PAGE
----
The commissioner of the Esports Integrity Coalition says skill-based betting on battle royale games like Fortnite and PlayerUnknown's Battleground could be vulnerable to cheating.

Esports gambling website Unikrn announced plans last month to bring legal skill-based betting to the U.S., allowing players to wager on themselves. Users would link their game to the Unikrn platform, and Unikrn will generate odds for the player based on his or her profile within the game.

ESIC Commissioner Ian Smith says such wagering is likely to be popular, but he's concerned the industry is not yet prepared to govern it. In particular, he's skeptical operators like Unikrn have the ability to ensure the skill ratings of the bettor match the abilities of the person manning the controls.

For instance, what would stop a player from placing a Fortnite bet using his or her account, then handing the controller over to a more talented friend? Or, what would prevent talented players from hustling the system by nuking their game profile before placing a series of big bets?

"I'm not certain that the tools exist yet that would properly identify the person playing the game is the same person who normally ran that account," Smith told The Associated Press.

Unikrn, a betting partner of the ESIC, believes its Connekt platform can prevent such fraudulent betting.

"We have thousands of players playing thousands of matches which we use to understand the competitive ecosystem of a game and the players themselves," Unikrn CEO Rahul Sood said in a statement to the AP. "We pride ourselves on giving users the best experience, which we can only do with a personal knowledge of how they enjoy gaming. That same personal knowledge is key to ensuring integrity in all wagering elements of our platform."

The risk that cheating may go unnoticed is higher in battle royales than in other competitive video games. Battle royales are last-man-standing clashes between many competitors — Fortnite and PUBG host up to 100 players per game — and have more volatile outcomes than multiplayer games like League of Legends or Overwatch.

Publishers and operators can use algorithms to flag unusual performances in games like League of Legends because those games are complex and luck is not a factor.

"Just like we're able to flag suspicious activity from an esportsbook customer, we get a deep understanding of our players by the data in their games," Unikrn chief product officer Karl Flores said in a statement to the AP. "Basic elements, such as checking for suspicious IP address changes, and more complex game information are together used to build player models and create gamer fingerprints."

Data from games like Fortnite or PUBG may be less reliable, though, because battle royales have less predictable outcomes. It's not unusual for a talented player to be eliminated in the early moments of a Fortnite match, or for less experienced players to luck into a high finish.

"The battle royale games pose particular problems because they don't actually lend themselves to traditional esports formats, and therefore to traditional betting formats," Smith said.

The volatility is also an issue for odds-based betting on Fortnite or PUBG. Traditional sports books have successfully featured odds for major events in games like League of Legends, DOTA and Counter-Strike for years in Asia and Europe. Unikrn hopes to widen the breadth of wagers available, capitalizing on the fact that most esports lend themselves well to prop bets and in-game wagering.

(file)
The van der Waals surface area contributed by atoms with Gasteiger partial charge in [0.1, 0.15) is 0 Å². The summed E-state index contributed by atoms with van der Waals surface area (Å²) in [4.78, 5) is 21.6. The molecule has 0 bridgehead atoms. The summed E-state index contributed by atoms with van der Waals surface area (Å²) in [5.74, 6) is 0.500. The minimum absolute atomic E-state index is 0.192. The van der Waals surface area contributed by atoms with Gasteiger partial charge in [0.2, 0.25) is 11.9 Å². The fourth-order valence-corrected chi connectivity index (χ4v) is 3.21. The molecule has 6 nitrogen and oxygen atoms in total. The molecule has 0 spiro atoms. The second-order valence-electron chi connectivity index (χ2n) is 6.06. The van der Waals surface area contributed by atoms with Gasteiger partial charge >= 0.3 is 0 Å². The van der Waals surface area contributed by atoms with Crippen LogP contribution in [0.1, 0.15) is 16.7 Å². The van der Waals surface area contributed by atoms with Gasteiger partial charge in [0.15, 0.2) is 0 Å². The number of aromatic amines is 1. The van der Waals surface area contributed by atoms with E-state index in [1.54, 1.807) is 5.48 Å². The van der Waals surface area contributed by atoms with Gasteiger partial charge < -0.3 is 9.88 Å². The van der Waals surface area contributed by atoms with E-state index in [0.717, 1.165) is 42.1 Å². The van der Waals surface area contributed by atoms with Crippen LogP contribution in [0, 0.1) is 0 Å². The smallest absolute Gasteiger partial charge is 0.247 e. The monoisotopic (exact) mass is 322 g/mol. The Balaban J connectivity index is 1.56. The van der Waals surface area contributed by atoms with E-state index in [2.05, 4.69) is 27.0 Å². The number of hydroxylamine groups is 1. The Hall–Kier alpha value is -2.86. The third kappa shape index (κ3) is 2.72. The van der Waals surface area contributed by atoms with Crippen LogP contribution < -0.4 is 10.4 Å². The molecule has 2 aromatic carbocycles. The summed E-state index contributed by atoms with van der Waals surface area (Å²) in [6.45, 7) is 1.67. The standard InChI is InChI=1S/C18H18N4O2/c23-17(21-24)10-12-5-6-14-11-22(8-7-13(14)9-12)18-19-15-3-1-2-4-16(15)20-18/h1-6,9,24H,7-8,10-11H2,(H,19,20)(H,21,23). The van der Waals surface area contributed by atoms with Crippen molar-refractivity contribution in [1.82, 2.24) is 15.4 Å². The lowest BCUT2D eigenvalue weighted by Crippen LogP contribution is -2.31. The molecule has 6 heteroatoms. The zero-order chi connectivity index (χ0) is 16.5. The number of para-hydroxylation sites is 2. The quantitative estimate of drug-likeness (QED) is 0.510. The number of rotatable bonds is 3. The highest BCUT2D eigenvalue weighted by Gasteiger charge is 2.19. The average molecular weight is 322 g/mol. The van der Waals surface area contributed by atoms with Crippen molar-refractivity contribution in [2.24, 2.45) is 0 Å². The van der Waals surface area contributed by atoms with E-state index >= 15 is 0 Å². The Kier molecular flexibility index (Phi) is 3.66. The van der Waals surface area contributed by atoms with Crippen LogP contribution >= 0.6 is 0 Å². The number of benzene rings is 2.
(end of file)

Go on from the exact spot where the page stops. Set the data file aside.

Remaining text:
Battle royales are an exception, because gamblers can essentially only bet on the final outcome.

"The betting on tournament play is evolving slowly and nobody's making much money out of it," Smith said. "Everybody's interested, obviously ... but offering interesting and good markets is very, very difficult at this stage."

Smith believes illegal esports betting in the U.S. is at least a $1 billion industry, much of it going to offshore books or the dark web. Unikrn is working to bring legal esports odds betting to most of the U.S., but skills-based betting is already legal in 41 states.

Skills-based betting is in its infancy. Unikrn's model has players wagering against the house, rather than each other, which moves the risk from other bettors to the operator.

Smith anticipates there would be great interest in peer-to-peer betting, where bettors can challenge opponents with a similar skill head to head. Any operator using that sort of system would need to prove to bettors they're getting a fair shake.

"If people feel they're getting ripped off by boosters and smurfers and guys who play well above their rating in terms of a match-making system, they're simply going to stop doing it, aren't they?" Smith said. "There is a risk to the operator in that sense. What he really needs to do is provide a credible platform so that when you go on and play, you feel like you're playing against somebody of roughly your level and therefore there's a decent contest of skill involved."

If an operator can successfully create that platform, Smith thinks the payoff could be huge. He expects legitimate peer-to-peer betting would be wildly popular.

"I think if they do that right, it'll be enormously profitable," Smith said. "Because there's so many people playing this game, and having something at stake beyond your pride is always attractive, whatever game you look at. From guys playing snooker or golf or any game, putting a bit of money on a handshake generally adds something to that situation, and I see no reason why that wouldn't be true of Fortnite."